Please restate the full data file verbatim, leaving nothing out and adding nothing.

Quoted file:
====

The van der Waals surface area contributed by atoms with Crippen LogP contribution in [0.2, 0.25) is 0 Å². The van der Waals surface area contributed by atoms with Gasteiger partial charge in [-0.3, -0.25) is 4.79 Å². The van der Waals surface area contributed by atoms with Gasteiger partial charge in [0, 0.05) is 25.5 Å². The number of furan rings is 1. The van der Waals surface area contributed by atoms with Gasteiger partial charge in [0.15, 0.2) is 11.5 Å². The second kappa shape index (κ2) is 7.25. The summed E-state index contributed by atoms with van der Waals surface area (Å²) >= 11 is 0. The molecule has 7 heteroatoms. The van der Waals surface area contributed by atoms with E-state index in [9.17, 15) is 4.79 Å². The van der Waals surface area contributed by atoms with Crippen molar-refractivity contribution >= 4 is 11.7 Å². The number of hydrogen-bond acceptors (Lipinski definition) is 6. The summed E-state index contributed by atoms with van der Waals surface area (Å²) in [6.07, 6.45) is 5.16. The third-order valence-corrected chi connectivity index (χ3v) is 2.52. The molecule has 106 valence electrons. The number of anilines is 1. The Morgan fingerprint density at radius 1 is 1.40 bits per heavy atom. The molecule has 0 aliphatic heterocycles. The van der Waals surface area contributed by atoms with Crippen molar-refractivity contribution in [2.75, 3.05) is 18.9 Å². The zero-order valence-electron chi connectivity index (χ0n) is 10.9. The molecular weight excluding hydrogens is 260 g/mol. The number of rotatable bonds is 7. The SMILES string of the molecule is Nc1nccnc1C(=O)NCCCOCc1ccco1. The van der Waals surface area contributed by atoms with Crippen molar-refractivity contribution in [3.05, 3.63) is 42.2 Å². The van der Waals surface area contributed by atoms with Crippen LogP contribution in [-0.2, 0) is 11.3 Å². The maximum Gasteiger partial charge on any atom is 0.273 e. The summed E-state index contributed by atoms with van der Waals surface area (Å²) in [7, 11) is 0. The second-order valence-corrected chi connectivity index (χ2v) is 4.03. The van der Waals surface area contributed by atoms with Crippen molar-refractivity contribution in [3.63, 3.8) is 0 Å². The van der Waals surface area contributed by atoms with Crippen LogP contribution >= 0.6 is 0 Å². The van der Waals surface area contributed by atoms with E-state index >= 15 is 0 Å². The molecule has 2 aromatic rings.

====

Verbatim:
The van der Waals surface area contributed by atoms with Crippen LogP contribution in [0.2, 0.25) is 0 Å². The van der Waals surface area contributed by atoms with Gasteiger partial charge in [-0.3, -0.25) is 4.79 Å². The van der Waals surface area contributed by atoms with Gasteiger partial charge in [0, 0.05) is 25.5 Å². The number of furan rings is 1. The van der Waals surface area contributed by atoms with Gasteiger partial charge in [0.15, 0.2) is 11.5 Å². The second kappa shape index (κ2) is 7.25. The summed E-state index contributed by atoms with van der Waals surface area (Å²) >= 11 is 0. The molecule has 7 heteroatoms. The van der Waals surface area contributed by atoms with E-state index in [9.17, 15) is 4.79 Å². The van der Waals surface area contributed by atoms with Crippen molar-refractivity contribution >= 4 is 11.7 Å². The number of hydrogen-bond acceptors (Lipinski definition) is 6. The summed E-state index contributed by atoms with van der Waals surface area (Å²) in [6.07, 6.45) is 5.16. The third-order valence-corrected chi connectivity index (χ3v) is 2.52. The molecule has 106 valence electrons. The number of anilines is 1. The Morgan fingerprint density at radius 1 is 1.40 bits per heavy atom. The molecule has 0 aliphatic heterocycles. The van der Waals surface area contributed by atoms with Crippen molar-refractivity contribution in [2.75, 3.05) is 18.9 Å². The zero-order valence-electron chi connectivity index (χ0n) is 10.9. The molecular weight excluding hydrogens is 260 g/mol. The number of rotatable bonds is 7. The SMILES string of the molecule is Nc1nccnc1C(=O)NCCCOCc1ccco1. The van der Waals surface area contributed by atoms with Crippen molar-refractivity contribution in [3.05, 3.63) is 42.2 Å². The van der Waals surface area contributed by atoms with Crippen LogP contribution in [-0.2, 0) is 11.3 Å². The maximum Gasteiger partial charge on any atom is 0.273 e. The summed E-state index contributed by atoms with van der Waals surface area (Å²) in [7, 11) is 0. The second-order valence-corrected chi connectivity index (χ2v) is 4.03. The van der Waals surface area contributed by atoms with Crippen molar-refractivity contribution in [3.63, 3.8) is 0 Å². The van der Waals surface area contributed by atoms with Crippen LogP contribution >= 0.6 is 0 Å². The van der Waals surface area contributed by atoms with E-state index >= 15 is 0 Å². The molecule has 2 aromatic rings.